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Did you know there are different types of property that should be accounted for in your estate plan? There is intangible property, such as retirement accounts, insurance policies, bank accounts, cash, and other financial holdings. There is real property, which includes any real estate holdings you may have. Then, there is tangible property. As the name suggests, tangible property is property that can be felt or touch. Here, we will discuss some more of the differences between tangible property and other property types in an estate plan as well as how you can effectively plan for the distribution of your tangible property.

What Is the Difference Between Tangible Property and Other Property Types in an Estate Plan?

Many people have a significant number of tangible property pieces, just think of all of the tangible items in your home. Furthermore, tangible property can hold sentimental value in a way that other property types do not. Many people want specific pieces of tangible property to pass to specific loved ones. Because tangible property can be both vast and special due to sentimental value, there are several ways that you can approach distribution of tangible property in your estate plan.

Some start to give away tangible property that would otherwise fall into their estate while they are still alive. Not only can this help ensure the tangible property will go to who you want it to go to, but it also means you get to talk to the person receiving the piece, explain its importance, and share a potentially really special moment with them. Lifetime distribution of tangible property, however, may not occur for a number of reasons. In this case, there are other options.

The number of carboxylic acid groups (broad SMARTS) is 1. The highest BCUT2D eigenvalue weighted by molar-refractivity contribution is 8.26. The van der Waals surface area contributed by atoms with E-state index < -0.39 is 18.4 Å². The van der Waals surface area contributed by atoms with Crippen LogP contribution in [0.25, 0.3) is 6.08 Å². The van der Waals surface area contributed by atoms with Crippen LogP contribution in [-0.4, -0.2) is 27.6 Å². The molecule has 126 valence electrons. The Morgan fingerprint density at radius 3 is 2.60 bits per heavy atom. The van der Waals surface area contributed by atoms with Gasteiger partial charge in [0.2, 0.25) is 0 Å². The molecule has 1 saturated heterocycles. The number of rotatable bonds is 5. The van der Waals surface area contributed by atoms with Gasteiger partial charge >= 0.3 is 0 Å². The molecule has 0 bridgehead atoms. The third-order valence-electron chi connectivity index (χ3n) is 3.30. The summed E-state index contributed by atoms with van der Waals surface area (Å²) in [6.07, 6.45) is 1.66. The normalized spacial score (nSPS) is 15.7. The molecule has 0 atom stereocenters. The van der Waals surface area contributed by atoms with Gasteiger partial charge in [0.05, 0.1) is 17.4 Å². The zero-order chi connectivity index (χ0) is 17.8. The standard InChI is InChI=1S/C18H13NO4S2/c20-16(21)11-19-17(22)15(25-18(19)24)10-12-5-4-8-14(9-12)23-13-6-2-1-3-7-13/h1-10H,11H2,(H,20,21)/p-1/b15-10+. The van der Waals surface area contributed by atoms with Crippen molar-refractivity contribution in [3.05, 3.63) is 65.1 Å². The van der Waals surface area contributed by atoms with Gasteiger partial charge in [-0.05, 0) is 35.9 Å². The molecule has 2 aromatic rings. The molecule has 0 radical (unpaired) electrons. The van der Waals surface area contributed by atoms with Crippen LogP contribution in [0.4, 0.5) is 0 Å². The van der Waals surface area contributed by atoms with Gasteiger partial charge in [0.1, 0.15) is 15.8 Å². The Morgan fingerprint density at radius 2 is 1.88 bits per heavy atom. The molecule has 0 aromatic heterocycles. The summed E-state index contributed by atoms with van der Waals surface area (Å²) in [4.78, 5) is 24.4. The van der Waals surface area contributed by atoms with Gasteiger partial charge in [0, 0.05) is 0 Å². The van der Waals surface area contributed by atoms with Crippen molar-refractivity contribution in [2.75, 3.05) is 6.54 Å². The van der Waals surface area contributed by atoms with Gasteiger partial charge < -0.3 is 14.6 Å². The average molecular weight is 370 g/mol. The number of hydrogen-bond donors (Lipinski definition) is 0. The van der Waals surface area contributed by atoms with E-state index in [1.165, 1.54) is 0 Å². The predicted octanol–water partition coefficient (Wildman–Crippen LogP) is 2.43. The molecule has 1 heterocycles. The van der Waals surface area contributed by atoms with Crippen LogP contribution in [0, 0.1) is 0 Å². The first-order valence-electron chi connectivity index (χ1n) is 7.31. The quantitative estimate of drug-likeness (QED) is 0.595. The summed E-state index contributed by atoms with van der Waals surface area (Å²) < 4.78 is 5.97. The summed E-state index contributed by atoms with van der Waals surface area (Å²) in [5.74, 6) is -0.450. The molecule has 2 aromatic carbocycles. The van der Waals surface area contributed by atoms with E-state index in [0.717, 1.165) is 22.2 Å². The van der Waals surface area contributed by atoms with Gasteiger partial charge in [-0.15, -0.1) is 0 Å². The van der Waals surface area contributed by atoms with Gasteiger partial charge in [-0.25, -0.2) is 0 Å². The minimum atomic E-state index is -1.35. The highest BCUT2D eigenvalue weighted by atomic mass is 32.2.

You can choose to specifically provide for the distribution of your tangible property in your will. You may choose a blanket statement that leaves all of your tangible property to a specific person. You may do so in the hopes that the named beneficiary will understand which items to keep and which items to properly distribute.

You may choose to make a tangible personal property list, which can help you be specific about important tangible property pieces and who you want to inherit them after you pass. Do you have a specific piece of jewelry you want to give a loved one? Is there a particular piece of artwork that one of your children would love to have? You can list all of this out on your tangible personal property list. It is, essentially a list of personal items and your instructions as to who should receive them. The tangible personal property list must be signed by you, the testator, and can be prepared prior to or after the execution of your will. Furthermore, it may be altered by you after it has been prepared.

Estate Planning Attorney

For trusted legal assistance in establishing a strong estate plan, Verras law is here for you and your loved ones. Do not wait to put this important plan in place. Contact Verras Law today.